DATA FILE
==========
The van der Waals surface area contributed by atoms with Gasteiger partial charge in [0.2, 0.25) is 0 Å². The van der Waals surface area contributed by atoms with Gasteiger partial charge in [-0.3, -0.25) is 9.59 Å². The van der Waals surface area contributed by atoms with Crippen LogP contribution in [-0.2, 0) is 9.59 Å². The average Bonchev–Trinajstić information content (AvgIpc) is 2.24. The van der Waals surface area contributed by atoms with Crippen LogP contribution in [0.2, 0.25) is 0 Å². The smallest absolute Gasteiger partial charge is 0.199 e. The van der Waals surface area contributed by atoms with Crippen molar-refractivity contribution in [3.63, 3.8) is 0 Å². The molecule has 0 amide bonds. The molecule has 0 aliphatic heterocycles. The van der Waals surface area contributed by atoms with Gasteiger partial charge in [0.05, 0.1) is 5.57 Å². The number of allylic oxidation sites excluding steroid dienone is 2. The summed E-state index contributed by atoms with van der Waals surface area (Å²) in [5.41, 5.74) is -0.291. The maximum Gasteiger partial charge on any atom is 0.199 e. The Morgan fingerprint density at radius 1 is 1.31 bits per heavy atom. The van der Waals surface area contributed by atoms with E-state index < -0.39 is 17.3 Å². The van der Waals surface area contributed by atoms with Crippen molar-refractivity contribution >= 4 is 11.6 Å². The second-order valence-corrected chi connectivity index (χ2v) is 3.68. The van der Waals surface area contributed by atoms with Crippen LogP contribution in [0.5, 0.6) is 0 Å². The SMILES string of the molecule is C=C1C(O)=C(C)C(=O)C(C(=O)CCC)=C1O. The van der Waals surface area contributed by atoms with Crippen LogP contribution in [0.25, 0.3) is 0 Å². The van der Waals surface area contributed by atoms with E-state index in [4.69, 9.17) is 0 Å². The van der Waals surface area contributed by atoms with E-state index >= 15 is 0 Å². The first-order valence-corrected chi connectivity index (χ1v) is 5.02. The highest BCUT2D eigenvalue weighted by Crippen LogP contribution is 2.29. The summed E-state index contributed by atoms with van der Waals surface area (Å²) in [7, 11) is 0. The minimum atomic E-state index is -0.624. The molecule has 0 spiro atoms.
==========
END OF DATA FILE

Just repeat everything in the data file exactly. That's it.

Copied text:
The van der Waals surface area contributed by atoms with Gasteiger partial charge in [0.2, 0.25) is 0 Å². The van der Waals surface area contributed by atoms with Gasteiger partial charge in [-0.3, -0.25) is 9.59 Å². The van der Waals surface area contributed by atoms with Crippen LogP contribution in [-0.2, 0) is 9.59 Å². The average Bonchev–Trinajstić information content (AvgIpc) is 2.24. The van der Waals surface area contributed by atoms with Crippen LogP contribution in [0.2, 0.25) is 0 Å². The smallest absolute Gasteiger partial charge is 0.199 e. The van der Waals surface area contributed by atoms with Crippen molar-refractivity contribution in [3.63, 3.8) is 0 Å². The molecule has 0 amide bonds. The molecule has 0 aliphatic heterocycles. The van der Waals surface area contributed by atoms with Gasteiger partial charge in [0.05, 0.1) is 5.57 Å². The number of allylic oxidation sites excluding steroid dienone is 2. The summed E-state index contributed by atoms with van der Waals surface area (Å²) in [5.41, 5.74) is -0.291. The maximum Gasteiger partial charge on any atom is 0.199 e. The Morgan fingerprint density at radius 1 is 1.31 bits per heavy atom. The van der Waals surface area contributed by atoms with E-state index < -0.39 is 17.3 Å². The van der Waals surface area contributed by atoms with Crippen molar-refractivity contribution >= 4 is 11.6 Å². The second-order valence-corrected chi connectivity index (χ2v) is 3.68. The van der Waals surface area contributed by atoms with Crippen LogP contribution in [0.5, 0.6) is 0 Å². The SMILES string of the molecule is C=C1C(O)=C(C)C(=O)C(C(=O)CCC)=C1O. The van der Waals surface area contributed by atoms with Crippen LogP contribution in [0.25, 0.3) is 0 Å². The van der Waals surface area contributed by atoms with E-state index in [4.69, 9.17) is 0 Å². The van der Waals surface area contributed by atoms with E-state index >= 15 is 0 Å². The first-order valence-corrected chi connectivity index (χ1v) is 5.02. The highest BCUT2D eigenvalue weighted by Crippen LogP contribution is 2.29. The summed E-state index contributed by atoms with van der Waals surface area (Å²) in [7, 11) is 0. The minimum atomic E-state index is -0.624. The molecule has 0 spiro atoms.